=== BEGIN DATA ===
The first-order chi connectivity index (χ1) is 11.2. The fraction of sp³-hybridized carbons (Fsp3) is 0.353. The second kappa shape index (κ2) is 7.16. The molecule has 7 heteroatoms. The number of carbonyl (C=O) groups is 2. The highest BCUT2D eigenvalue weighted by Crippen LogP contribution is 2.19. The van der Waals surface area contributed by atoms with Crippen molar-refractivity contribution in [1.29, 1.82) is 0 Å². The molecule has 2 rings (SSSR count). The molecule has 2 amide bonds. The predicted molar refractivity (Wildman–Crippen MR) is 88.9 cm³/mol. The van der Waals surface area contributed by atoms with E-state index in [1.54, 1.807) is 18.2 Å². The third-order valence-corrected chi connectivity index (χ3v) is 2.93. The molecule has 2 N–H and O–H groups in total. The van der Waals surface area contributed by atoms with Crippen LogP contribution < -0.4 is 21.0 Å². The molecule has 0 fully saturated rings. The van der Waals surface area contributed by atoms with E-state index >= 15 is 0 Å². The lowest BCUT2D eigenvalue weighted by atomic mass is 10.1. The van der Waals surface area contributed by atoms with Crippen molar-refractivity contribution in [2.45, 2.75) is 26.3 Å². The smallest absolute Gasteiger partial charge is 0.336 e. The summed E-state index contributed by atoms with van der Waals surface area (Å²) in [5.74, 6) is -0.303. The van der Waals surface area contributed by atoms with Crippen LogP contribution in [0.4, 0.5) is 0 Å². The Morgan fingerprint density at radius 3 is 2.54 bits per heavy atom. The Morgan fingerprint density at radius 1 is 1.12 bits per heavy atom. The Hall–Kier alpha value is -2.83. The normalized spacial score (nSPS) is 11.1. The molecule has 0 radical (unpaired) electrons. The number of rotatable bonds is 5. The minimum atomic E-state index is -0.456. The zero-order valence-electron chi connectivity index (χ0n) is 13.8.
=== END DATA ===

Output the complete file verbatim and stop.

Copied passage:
The first-order chi connectivity index (χ1) is 11.2. The fraction of sp³-hybridized carbons (Fsp3) is 0.353. The second kappa shape index (κ2) is 7.16. The molecule has 7 heteroatoms. The number of carbonyl (C=O) groups is 2. The highest BCUT2D eigenvalue weighted by Crippen LogP contribution is 2.19. The van der Waals surface area contributed by atoms with Crippen molar-refractivity contribution in [1.29, 1.82) is 0 Å². The molecule has 2 rings (SSSR count). The molecule has 2 amide bonds. The predicted molar refractivity (Wildman–Crippen MR) is 88.9 cm³/mol. The van der Waals surface area contributed by atoms with E-state index in [1.54, 1.807) is 18.2 Å². The third-order valence-corrected chi connectivity index (χ3v) is 2.93. The molecule has 2 N–H and O–H groups in total. The van der Waals surface area contributed by atoms with Crippen LogP contribution < -0.4 is 21.0 Å². The molecule has 0 fully saturated rings. The van der Waals surface area contributed by atoms with E-state index >= 15 is 0 Å². The lowest BCUT2D eigenvalue weighted by atomic mass is 10.1. The van der Waals surface area contributed by atoms with Crippen molar-refractivity contribution in [2.45, 2.75) is 26.3 Å². The smallest absolute Gasteiger partial charge is 0.336 e. The summed E-state index contributed by atoms with van der Waals surface area (Å²) in [5.74, 6) is -0.303. The van der Waals surface area contributed by atoms with Crippen LogP contribution in [0.4, 0.5) is 0 Å². The Morgan fingerprint density at radius 3 is 2.54 bits per heavy atom. The Morgan fingerprint density at radius 1 is 1.12 bits per heavy atom. The Hall–Kier alpha value is -2.83. The normalized spacial score (nSPS) is 11.1. The molecule has 0 radical (unpaired) electrons. The number of rotatable bonds is 5. The minimum atomic E-state index is -0.456. The zero-order valence-electron chi connectivity index (χ0n) is 13.8.